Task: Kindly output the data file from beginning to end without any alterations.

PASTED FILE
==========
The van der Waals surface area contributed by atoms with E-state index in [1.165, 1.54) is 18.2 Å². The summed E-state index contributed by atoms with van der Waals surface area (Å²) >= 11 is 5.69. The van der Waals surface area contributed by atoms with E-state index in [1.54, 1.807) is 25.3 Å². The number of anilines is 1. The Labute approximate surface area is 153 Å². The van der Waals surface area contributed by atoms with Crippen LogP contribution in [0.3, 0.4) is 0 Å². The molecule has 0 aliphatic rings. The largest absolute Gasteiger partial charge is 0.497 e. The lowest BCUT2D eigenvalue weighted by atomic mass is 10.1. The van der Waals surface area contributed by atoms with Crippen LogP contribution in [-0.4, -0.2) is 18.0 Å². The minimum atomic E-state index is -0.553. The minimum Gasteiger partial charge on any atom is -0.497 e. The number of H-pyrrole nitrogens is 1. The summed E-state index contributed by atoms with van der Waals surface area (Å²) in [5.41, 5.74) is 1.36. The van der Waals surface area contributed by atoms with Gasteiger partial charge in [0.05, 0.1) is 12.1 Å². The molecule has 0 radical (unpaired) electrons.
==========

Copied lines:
The van der Waals surface area contributed by atoms with E-state index in [1.165, 1.54) is 18.2 Å². The summed E-state index contributed by atoms with van der Waals surface area (Å²) >= 11 is 5.69. The van der Waals surface area contributed by atoms with E-state index in [1.54, 1.807) is 25.3 Å². The number of anilines is 1. The Labute approximate surface area is 153 Å². The van der Waals surface area contributed by atoms with Crippen LogP contribution in [0.3, 0.4) is 0 Å². The molecule has 0 aliphatic rings. The largest absolute Gasteiger partial charge is 0.497 e. The lowest BCUT2D eigenvalue weighted by atomic mass is 10.1. The van der Waals surface area contributed by atoms with Crippen LogP contribution in [-0.4, -0.2) is 18.0 Å². The minimum atomic E-state index is -0.553. The minimum Gasteiger partial charge on any atom is -0.497 e. The number of H-pyrrole nitrogens is 1. The summed E-state index contributed by atoms with van der Waals surface area (Å²) in [5.41, 5.74) is 1.36. The van der Waals surface area contributed by atoms with Gasteiger partial charge in [0.05, 0.1) is 12.1 Å². The molecule has 0 radical (unpaired) electrons.